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Ahmedabad, September 16, 2022: Anant Centre for Sustainability at Anant National University, Ahmedabad and the Terwilliger Centre for Innovation in Shelter at Habitat for Humanity, launched a research report on Shelter Solutions for Migrant Construction Workers. The research aims to develop an overall understanding of the housing challenges of migrant construction workers, especially in terms of implications following the COVID 19 pandemic related lockdown imposed in India from spring 2020. The data-driven research report also provides unique and practical housing solutions for migrant workers in the construction sector.

Anant Center for Sustainability & the Terwilliger Centre for Innovation in Shelter at Habitat for Humanity collaborated to study the housing challenges of migrant construction workers who make up 41.6% of short-term and 5.3% of long-term migrants of rural origin across India. Researchers Sharadbala Joshi, Dhaval Monani, Asima Sahu and Anurita Bhatnagar focused on western India, specifically Maharashtra, a state that attracts the maximum number of inter-state migrants. The findings of this primary data-driven research inform policymakers and private companies in the construction sector of the aspects related to social infrastructure and housing that are critical to migrant workers.

The research focussed on the journey of the migrant construction workers from the villages to the cities to understand certain key parameters like the kind of accommodation they looked for in the cities, with whom did they share it, the reasons that prompted them to return to the villages during the COVID-19 lockdown, in what ways has life changed for them since their return to the city post-pandemic, and what kind of housing solutions would work best for them. This involved a survey in 3 rural districts across the states of Bihar, Uttar Pradesh and Odisha where construction labour migrate from, and surveys in the cities of Mumbai-Navi-Mumbai-Panvel-Vasai (MNM-PV) and in Pune and Pimpri Chinchwad (Pune-PCMC) where construction labour work in.

The research in the rural districts showed that 74% of the respondents went to the city when ‘recruited’/ invited by labour contractors. Consequently, they lived in or rented formal houses that the contractors identified. 37% of the respondents stated that they lived in large rooms that they shared with 5 persons. Some respondents stated that due to the COVID-19 pandemic, they prefer to work in the village itself or in nearby urban areas where they may earn a little less but from where they can return home more easily. During the first lockdown, some of the respondents did not leave the city and faced a difficult time since they could not get any work and they had no income. However, when the second lockdown was declared, the workers did not go back to the village because they were getting 3 meals a day from political parties or ration from local police stations or help from neighbours. Some respondents who had migrated to the city through a contractor observed that although work availability slowed down after the lockdown in 2020, their contractor made some adjustments and is continuing to provide them with work.

The research found that a significant 85% of respondents from MNM-PV are interstate migrants and 79.5% of migrants in Pune-PCMC are from within Maharashtra. 29% and 95% of respondents found their houses independently in MNM-PV and Pune-PCMC, respectively. Despite the push for pucca houses under the Pradhan Mantri Awas Yojana – Urban, 37.3% of respondents in Mumbai live in kuccha accommodation and the same is at 80% in Pune-PCMC. The study, while identifying the day-to-day challenges faced in their settlements, deduced the fact that 36% of respondents in MNM-PV pointed to poor conditions of toilets and washing facilities and limited timing and quantity of water supply. A staggering 31% of respondents in MNM-PV said that one of the main reasons for them to return to their respective villages in March 2020, was finding “No opportunities to earn income” in the city.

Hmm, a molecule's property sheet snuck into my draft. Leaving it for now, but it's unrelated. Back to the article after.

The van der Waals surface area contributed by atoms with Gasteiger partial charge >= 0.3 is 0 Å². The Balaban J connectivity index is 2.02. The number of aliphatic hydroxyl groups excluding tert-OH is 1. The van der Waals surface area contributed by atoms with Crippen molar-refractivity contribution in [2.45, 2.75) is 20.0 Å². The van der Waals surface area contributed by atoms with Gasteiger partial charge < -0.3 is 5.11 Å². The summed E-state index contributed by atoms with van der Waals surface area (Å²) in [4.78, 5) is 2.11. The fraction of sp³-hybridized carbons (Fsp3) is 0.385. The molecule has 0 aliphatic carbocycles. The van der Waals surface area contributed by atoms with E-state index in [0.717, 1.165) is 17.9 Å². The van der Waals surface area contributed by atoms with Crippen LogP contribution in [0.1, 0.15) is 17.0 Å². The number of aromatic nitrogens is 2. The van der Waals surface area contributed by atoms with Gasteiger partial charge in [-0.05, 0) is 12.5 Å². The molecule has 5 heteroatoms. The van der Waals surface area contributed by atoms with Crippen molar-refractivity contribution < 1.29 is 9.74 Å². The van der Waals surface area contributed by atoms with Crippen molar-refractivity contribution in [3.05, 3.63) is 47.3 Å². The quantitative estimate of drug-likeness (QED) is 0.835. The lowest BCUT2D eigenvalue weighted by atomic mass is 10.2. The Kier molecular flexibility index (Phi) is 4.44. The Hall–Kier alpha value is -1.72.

Based on these crucial findings, the research report attempts to explore alternative affordable housing options for migrants. These include short-term accommodation options with flexible tenure and access to basic services, co-living accommodation, as well as on-site portable shelters. On the latter, the students also built a prototype with the leftover tarpaulin from the emergency response auto rickshaws built by the Anant Centre for Sustainability during the pandemic, to create cross-laminated and insulated tarpaulin units.

Speaking about the research report, Miniya Chatterji, CEO, Sustain Labs Paris and Founding Director Anant School for Climate Action and Anant Centre for Sustainability said, “We have been actively engaged in innovating with implementing practical solutions to serve the most disadvantaged sections of the society who were hit the hardest by the pandemic. During the pandemic, we established 28 COVID care quarantine centres and temporary hospitals equipped with medical devices across 5 states. We also transformed the humble autorickshaw to design, create and put on-the-road emergency oxygen response vehicles and mobile COVID testing facilities in 2 states. In the same pioneering spirit, Anant Centre for Sustainability is recommending innovative, alternative and affordable solutions in this report for improving the living conditions of migrant construction workers so that they never have to flee again if disaster again strikes”.

Source: https://www.realtynmore.com/anant-national-university-launches-research-report-shelter-solutions-for-migrant-construction-workers/